SC asks govt how it plans to get RCom/Aircel dues; the same applies to Voda-Idea where Rs 260,500-cr is at stake
The AGR-dues case in the Supreme Court (SC) just got a lot more interesting with SC looking at whether there was mala fide in telcos like RCom and Aircel being at the NCLT as this puts a question mark over their ability to repay their dues; RCom has AGR dues worth Rs 25,000 crore, and Aircel around Rs 12,389 crore.
While the department of telecommunications (DoT) has till Friday to tell SC what its plans are to recover the dues, the shocker was it telling SC that these firms could not sell their spectrum as part of the resolution process. This has been DoT’s stand all along but, in the Aircel case, the NCLT had ruled against DoT; even NCLAT struck down DoT’s appeal as it was filed too late. It is not clear how SC will treat DoT’s appeal against NCLAT; it was filed on July 24, though the NCLAT ruling was on March 4. The DoT stance is understandable since, if the telcos sell the spectrum, the government will be treated as an operational creditor and will get its dues only after financial creditors like banks are paid off from whatever can be recovered from the sale of firms like RCom and Aircel.
If DoT wins its appeal in SC, it will crimp the ability of banks—most of them, government-owned—to recover their dues from these telcos. The issue of who has rights over the spectrum is an old one since banks require this to safeguard their loans; but if the government allows banks the right to sell spectrum—RCom owes the banks over Rs 49,000 crore—this limits its ability to recover dues. In most spectrum sales, the telco pays 20-25% upfront, with the rest being paid, along with interest, over 20 years.
It is not possible to predict whether SC will allow Vodafone Idea and others 15-20 years to pay their dues, but if this is not done and Vodafone Idea shuts, like RCom and Aircel, it too will not be able to pay its dues. Vodafone Idea, which has invested over $51 bn so far, owes the government Rs 53,000 crore in AGR dues, Rs 5,700 crore in one-time-spectrum-charge (OTSC) dues, and another Rs 157,750 crore of deferred payments for the spectrum it has bought in the past. In addition, banks are owed around Rs 49,000 crore. On the face of things, should the firm shut, and the government take back the spectrum, it will lose only the AGR/OTSC dues—in that case, the banks will lose a lot—but it is not clear if the spectrum is worth as much since it was bought when the market was booming and when there were a lot more players than there are today.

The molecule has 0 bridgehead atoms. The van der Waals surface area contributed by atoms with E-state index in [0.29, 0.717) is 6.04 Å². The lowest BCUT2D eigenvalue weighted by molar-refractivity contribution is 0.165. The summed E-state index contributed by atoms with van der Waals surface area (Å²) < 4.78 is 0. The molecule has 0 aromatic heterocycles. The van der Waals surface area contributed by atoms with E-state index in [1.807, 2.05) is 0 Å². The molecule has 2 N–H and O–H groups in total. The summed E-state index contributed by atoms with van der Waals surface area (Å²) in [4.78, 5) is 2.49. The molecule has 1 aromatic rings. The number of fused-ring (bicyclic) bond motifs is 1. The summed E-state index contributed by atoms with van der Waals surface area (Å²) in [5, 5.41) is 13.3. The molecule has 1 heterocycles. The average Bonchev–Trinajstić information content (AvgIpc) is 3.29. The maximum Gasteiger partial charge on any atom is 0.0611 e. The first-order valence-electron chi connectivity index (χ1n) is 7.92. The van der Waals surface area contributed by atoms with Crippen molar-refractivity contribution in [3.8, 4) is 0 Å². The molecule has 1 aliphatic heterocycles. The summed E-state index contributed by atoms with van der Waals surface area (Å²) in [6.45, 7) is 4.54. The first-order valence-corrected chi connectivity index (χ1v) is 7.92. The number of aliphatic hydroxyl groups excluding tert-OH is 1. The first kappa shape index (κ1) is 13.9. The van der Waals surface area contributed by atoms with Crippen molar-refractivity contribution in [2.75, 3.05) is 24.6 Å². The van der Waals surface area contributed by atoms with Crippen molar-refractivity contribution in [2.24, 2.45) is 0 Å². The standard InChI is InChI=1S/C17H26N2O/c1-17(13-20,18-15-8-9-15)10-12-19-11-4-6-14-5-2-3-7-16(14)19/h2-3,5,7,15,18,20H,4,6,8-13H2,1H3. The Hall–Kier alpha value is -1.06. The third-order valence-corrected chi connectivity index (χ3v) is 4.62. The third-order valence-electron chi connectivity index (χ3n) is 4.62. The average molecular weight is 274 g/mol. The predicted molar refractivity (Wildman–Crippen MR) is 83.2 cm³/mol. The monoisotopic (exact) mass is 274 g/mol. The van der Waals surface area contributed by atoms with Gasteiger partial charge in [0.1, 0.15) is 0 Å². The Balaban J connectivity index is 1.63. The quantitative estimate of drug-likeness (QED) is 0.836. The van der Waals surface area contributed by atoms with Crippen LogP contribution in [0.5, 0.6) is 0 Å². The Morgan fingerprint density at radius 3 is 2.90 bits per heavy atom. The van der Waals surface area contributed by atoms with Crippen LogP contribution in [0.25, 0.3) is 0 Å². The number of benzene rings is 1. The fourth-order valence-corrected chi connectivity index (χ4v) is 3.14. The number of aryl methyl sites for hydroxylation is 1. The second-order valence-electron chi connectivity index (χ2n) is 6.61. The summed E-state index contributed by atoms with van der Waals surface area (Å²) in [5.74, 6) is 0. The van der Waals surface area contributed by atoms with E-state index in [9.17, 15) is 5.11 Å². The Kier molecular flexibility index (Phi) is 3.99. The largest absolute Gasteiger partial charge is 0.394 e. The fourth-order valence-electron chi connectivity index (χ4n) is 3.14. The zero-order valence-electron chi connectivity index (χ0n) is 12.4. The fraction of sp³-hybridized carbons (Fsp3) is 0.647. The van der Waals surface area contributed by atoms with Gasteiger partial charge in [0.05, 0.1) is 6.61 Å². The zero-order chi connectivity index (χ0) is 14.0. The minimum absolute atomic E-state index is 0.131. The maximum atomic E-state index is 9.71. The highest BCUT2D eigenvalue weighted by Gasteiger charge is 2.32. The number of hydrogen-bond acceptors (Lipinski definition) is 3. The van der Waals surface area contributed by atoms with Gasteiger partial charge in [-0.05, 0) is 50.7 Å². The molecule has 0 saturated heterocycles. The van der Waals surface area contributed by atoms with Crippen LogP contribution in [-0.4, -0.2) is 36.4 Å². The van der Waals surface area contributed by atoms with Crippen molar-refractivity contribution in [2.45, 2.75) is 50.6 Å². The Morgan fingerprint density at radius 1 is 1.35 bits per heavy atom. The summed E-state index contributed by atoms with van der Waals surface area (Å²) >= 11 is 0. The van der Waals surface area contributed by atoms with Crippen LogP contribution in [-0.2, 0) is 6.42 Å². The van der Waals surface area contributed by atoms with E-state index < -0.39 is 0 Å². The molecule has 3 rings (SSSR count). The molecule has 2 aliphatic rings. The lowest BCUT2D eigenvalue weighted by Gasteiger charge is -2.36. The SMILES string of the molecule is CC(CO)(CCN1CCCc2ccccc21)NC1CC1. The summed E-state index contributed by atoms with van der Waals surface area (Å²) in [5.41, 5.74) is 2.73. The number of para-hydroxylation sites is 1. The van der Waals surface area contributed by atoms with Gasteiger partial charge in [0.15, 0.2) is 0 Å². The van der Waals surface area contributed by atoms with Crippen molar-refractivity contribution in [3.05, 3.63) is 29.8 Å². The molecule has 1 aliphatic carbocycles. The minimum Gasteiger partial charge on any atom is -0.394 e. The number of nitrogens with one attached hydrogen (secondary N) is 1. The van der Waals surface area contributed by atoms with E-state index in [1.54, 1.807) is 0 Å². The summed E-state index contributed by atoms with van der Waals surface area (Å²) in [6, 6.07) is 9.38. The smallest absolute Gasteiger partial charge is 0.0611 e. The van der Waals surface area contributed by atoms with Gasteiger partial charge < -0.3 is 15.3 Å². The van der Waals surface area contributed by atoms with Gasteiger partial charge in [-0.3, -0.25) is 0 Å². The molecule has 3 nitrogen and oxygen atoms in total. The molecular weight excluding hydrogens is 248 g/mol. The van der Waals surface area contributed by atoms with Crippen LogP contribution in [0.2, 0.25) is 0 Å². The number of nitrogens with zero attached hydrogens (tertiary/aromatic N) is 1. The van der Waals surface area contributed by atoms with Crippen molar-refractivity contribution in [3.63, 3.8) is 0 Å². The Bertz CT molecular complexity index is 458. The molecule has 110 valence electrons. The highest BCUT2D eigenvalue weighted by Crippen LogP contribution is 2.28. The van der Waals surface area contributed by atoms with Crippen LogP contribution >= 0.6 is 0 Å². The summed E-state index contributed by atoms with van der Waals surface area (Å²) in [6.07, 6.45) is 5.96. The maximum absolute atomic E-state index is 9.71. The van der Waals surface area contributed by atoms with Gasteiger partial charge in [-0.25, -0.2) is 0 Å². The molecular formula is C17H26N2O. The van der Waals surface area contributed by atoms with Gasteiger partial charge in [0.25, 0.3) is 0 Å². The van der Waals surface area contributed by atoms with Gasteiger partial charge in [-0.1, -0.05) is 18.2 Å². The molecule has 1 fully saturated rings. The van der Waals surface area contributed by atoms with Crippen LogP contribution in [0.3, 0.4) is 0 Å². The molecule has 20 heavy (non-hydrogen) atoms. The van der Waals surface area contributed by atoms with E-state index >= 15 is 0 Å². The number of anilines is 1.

Even if Vodafone Idea gets a 15-20 year window in which to pay its AGR dues, it is likely to remain a pale shadow of itself until its promoters are willing to pump in a lot more equity for capex, including the purchase of 5G spectrum in a year or so. Ideally, the government should scrap its licence fee (LF) and spectrum usage charges (SUC) as it is charging market-prices for spectrum; LF and SUC were charged when spectrum was mostly given out free. Indeed, high LF and SUC crippled the industry—even before RJio came in—and, as a result, the government’s revenues fell from Rs 70,241 crore in FY17 to Rs 39,345 crore in FY19 as there were no auctions in 2017, 2018, or 2019; FY20 revenues rose to Rs 58,989 crore, thanks to part-payment of AGR dues. Whether the government will see the light, of course, is not clear since it has done little while the writing has been on the wall for several years now.